How to Teach Online – and Save Your Sanity!

by | Sep 1, 2020 | Distance Learning, Educational Resources | 0 comments

This school year looks like none I have ever experienced, with more online learning happening than ever before. Some students are learning within their county, but online. Other students are learning in brick and mortar schools. Still, other families are choosing to homeschool. 

As a teacher, you’ve pivoted very quickly and learned new ways of teaching and presenting. You certainly proved yourself in March when most traditional classrooms were no longer available to us. 

With our current situation, many teachers have become traditional classroom teachers as well as online teachers. 

I think it’s safe to say that most of us feel more comfortable with traditional teaching and feel less comfortable online teaching due to lack of experience. 

Teaching online is NOT the same as teaching in a traditional classroom; it can feel stressful and overwhelming at times.

I don’t want you to feel uncomfortable or underprepared for your school year, so I’ve compiled some tips for teaching online that helped me during my years at virtual school.

How Can I Be An Effective Online Educator?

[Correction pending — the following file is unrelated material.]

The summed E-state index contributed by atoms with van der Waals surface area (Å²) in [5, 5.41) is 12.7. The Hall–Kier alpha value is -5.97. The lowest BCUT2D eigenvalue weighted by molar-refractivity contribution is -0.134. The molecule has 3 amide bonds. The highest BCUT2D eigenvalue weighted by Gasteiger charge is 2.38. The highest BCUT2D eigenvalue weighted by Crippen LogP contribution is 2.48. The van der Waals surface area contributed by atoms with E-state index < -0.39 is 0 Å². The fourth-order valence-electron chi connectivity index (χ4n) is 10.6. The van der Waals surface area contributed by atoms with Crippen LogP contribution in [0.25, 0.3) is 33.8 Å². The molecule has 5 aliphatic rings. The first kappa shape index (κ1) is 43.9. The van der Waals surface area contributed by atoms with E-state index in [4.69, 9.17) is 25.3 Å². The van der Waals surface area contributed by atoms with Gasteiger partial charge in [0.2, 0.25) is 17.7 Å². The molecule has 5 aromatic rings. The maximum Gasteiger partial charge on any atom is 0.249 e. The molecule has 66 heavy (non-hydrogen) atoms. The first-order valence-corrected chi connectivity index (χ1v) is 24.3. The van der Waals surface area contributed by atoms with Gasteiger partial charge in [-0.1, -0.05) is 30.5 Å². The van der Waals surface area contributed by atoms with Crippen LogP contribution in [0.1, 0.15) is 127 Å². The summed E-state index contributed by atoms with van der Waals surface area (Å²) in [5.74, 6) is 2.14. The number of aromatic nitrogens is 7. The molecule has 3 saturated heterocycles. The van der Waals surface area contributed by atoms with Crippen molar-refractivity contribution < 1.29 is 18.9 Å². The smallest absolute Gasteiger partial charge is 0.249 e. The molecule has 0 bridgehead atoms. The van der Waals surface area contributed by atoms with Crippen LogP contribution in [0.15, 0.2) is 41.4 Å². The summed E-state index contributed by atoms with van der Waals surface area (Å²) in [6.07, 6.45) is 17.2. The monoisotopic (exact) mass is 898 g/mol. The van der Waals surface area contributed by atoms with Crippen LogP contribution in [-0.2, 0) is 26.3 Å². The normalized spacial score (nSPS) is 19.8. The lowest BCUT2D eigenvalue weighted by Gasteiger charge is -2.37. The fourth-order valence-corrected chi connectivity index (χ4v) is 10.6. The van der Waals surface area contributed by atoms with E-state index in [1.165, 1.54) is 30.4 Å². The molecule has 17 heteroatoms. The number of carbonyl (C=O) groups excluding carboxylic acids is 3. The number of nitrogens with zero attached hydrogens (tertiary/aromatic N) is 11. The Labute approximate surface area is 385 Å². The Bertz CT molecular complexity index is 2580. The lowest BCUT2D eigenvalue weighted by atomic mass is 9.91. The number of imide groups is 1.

Be Organized

Just like in a traditional classroom, you have to be organized in order to be the most effective. If you aren’t organized, you’ll end up wasting a lot of your time. 

A super simple way of organizing your online classroom is to use a virtual drive, like Google Drive, to hold all of your resources. Be sure to label them in a way that makes sense to you. 

TIP: I like to color-code my folders by topic – that helps me easily identify the folder I want.

Getting organized may take a bit of time up front, but it will save you a lot of time in the long run.

Set Firm Boundaries

Working from home is a tricky business. It can be really difficult to start and stop working at consistent times. 

For your sanity and the happiness of your family, you need to set firm boundaries on when your business hours are. Don’t answer those emails as soon as you wake up. Don’t work late hours (unless you prefer to.)

You are the only one who will protect your sanity! 

Focus While You Work

Teaching online from home can be really great for some people, and really distracting for others.